I worked for another company that was ultimately sold to a very large company you’ve surely heard of. I got supremely lucky in my brief tenure there. I arrived at the worst possible time to actually achieve any of what I hoped to when first took the job but the President and CEO were extremely honorable and generous with me despite the chaos that began a week after I arrived. Frankly, I seriously lucked out. It was immediately scary within mere days of my hire but that panic ultimately evolved into the sale to ‘unnamed huge company’ and most of the engineering team went on to jobs there and do major work, on the other side of the country. That company, the one sold, began life as a firm doing very academic R&D funded in large part by SBIR grants doing work for NASA. Things even now not yet, as far as I know, deployed by NASA. The things they built, the prototypes done as R&D were shockingly cool things. Things I still, more than a decade later, haven’t seen make it into mainstream products. The brilliance in what they built is impossible to articulate. These people, from the founder on down were shockingly smart. They built controllers for telepresence and simulations that included touch feedback. Now, we’ve all felt a gun in a console game that jumps in your hand when fired. A steering wheel that rumbles when the virtual car runs over a bumpy patch on the pixel track. Imagine touch feedback so nuanced, so elegantly implemented that you could feel the shape of a virtual space you couldn’t see while walking through it with a joystick. Imagine feedback so nuanced you could draw the shape of a virtual maze based only on what you felt from the joystick. Imagine touch feedback so good that if you used it on a steering wheel in a game, it made you able to drive the car closer to its limits and complete laps faster. The steering of my real car is ‘drive by wire’ more than fifteen years later and it gives me less useful feedback than those prototypes. The R&D that built the prototypes was R&D with a purpose but it wasn’t R&D that was ever intended to end up in anything like the test form in a final product. They weren’t rough drafts, they were proofs of concept to learn from. None of that work was ultimately visible as more than a faint glimmer in the final shipping products. No fault on anyone there, the costs involved and target market of the final products not only precluded it but actually might have made the product inferior.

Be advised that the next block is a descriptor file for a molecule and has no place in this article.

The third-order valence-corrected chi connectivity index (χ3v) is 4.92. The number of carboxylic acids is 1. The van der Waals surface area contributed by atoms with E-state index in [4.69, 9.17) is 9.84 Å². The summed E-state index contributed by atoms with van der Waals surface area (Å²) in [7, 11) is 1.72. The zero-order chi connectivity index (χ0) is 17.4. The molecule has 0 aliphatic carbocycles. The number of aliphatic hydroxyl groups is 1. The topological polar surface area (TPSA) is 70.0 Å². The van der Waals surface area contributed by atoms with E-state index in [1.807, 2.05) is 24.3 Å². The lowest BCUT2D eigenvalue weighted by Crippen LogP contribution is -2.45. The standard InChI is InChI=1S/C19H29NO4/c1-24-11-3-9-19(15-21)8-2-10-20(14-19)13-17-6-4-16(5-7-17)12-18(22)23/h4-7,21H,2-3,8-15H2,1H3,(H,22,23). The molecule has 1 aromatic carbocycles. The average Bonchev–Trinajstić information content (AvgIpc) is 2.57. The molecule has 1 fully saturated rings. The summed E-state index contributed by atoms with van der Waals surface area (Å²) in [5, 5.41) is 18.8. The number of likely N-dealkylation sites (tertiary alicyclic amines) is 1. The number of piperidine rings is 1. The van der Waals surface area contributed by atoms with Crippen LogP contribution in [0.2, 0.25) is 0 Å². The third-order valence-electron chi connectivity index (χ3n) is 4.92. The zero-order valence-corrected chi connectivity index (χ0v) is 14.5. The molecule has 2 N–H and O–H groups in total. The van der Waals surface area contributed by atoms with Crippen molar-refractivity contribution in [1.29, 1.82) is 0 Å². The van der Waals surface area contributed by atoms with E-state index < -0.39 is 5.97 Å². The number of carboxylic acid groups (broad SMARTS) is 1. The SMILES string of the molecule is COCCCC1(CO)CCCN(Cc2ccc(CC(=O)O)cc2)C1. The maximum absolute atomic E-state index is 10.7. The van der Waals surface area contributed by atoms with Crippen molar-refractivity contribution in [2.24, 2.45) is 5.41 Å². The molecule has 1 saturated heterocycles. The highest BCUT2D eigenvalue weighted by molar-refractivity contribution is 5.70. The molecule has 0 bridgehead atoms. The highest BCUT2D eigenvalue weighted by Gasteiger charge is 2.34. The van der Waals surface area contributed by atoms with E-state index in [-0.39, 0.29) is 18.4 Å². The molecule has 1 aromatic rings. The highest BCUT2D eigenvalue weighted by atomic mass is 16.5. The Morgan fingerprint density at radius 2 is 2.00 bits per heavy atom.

Before both and after both of these jobs, I’ve been employed as and a consultant to pure academic research facilities mostly in biotech. Academic research is, and should be, a completely different ball game. It’s not technology R&D, it’s science. There are critical differences there. The purpose of science is discovery. Pure, simple, discovery. Sure, maybe it will lead to a new medication, a new procedure or a business opportunity but that isn’t, and can’t be, the purpose. The purpose is “Let’s build a test to see how this works”. You don’t, for example, send the Voyager space probes to invent a product. You do it because we, as a species, need to learn. Of course, there will usually be technology innovations created in support of the research that could lead to business opportunity but the purpose of the work is pure learning. Cancer research may lead to cancer cures. Pure academic metabolic research might also. You have to invest in basic research on cellular metabolism whether or not you’re studying cancer. The current climate of public derision in the press for research that seems to have no probable useful purpose is bad for society. Research, pure research done with scientific rigor is vital for its own sake. Science is enormously important. Our society is investing less and less in true science and that’s deeply disturbing. It is important to remember though that R&D is not science even if we seek to apply scientific rigor.